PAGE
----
meets the needs of pupils with FASD.

Fetal Alcohol Spectrum Disorders, Interdisciplinary Perspectives. (Eds) Barry Carpenter, Carolyn Blackburn and Jo Egerton. Published by Routledge: London, 2014.

Reviewed by Liam Curran Independent Social Worker/Certified FASD Educator
It is without question that this book is presented at a most interesting time of British social policy, as the country considers the sensitive and ethical challenge of criminalising mothers who consume alcohol heavily during pregnancy.  This book quickly informs us that Fetal Alcohol Spectrum Disorders (FASDs) are cited to be one of the leading causes of childhood disability in the 21st century. We also learn in the chapters that follow, that children and young people with FASD are currently the largest group of children within our fostering and adoptive services. The authors demonstrate eloquently how adoptive parents must become their own experts in dealing with FASD, as there is a “paucity of professional knowledge” (pg65)
This lack of professional knowledge is stated repeatedly by many contributors throughout this book, with both the fostering and adoptive parents struggling in the caregiver role due to untrained and unskilled professionals. We read what happens when society fails to see these children, resulting in a high percentage of adolescents suffering school failure, addiction, homelessness and criminal justice issues. It is great to see Jo Egerton’s advice on transitions to adulthood – reminding us that FASD is a disability across the lifespan. The focus on the adult side of living with FASD is still in its infancy in many research communities.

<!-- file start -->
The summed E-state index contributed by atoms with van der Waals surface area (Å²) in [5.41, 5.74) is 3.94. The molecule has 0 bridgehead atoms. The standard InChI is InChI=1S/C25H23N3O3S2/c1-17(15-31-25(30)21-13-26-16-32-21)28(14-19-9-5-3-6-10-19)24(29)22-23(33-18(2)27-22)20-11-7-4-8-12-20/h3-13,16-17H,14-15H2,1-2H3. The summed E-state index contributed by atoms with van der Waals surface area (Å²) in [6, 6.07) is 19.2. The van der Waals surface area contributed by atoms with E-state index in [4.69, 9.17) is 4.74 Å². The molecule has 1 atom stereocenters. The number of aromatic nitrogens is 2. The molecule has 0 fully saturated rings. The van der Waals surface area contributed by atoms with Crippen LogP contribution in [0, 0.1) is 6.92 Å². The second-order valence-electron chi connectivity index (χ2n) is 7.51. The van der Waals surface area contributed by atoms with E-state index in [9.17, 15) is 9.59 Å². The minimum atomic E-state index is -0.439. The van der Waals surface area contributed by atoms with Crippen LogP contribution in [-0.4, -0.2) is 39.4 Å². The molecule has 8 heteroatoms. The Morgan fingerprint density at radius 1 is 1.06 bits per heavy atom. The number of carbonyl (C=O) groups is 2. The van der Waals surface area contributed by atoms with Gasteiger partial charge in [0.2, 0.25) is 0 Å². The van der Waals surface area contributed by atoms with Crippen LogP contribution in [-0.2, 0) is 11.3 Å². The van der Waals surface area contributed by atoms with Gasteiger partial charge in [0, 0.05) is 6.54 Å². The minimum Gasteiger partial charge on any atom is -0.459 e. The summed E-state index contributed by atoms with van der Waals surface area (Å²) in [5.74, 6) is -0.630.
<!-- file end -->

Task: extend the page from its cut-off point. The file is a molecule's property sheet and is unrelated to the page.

This book provides a wealth of contemporary insights into a rapidly ascending public health issue of main stream public importance in the 21st century. The human and social cost burden of FASD permeates all aspects of our society today. The book is unequivocal in its call to public health agencies to initiate robust programmes of prevention throughout all facets of society and community.
This book is highly recommended to social policy personnel, university educators or allied health professionals and frontline professionals in children’s services. This book can and will greatly enhance society’s knowledge and understanding of this devastating but preventable disability. In doing so, it is hoped that we may see these children and adults who are living with FASD within our social services provision and respond appropriately.

A Review of Fetal Alcohol Spectrum Disorders, Interdisciplinary Perspectives

A Review of Professor Carpenter’s latest publication: Fetal Alcohol Spectrum Disorders, Interdisciplinary Perspectives. The review is written by Professor David Dossetor, Director of Mental Health, Sydney Children’s Hospital Network, a Child Psychiatrist with an interest in intellectual disability and autism.


FASD Carpenter Blackburn Egerton Dossetor Review

Amazon Link to the Book


New Publication: Fetal Alcohol Spectrum Disorders, Interdisciplinary perspectives

With contributions from leading academics, families and professionals from a range of disciplines around the world, this book offers an invalua- ble and cutting-edge contribution to how we understand and address the complex social, educational and health needs associated with this grow- ing group of children and young people. The multidisciplinary and family perspectives and insights on FASDs create a rich knowledge base ground- ed in lived experience.

FASD flyer (UK2)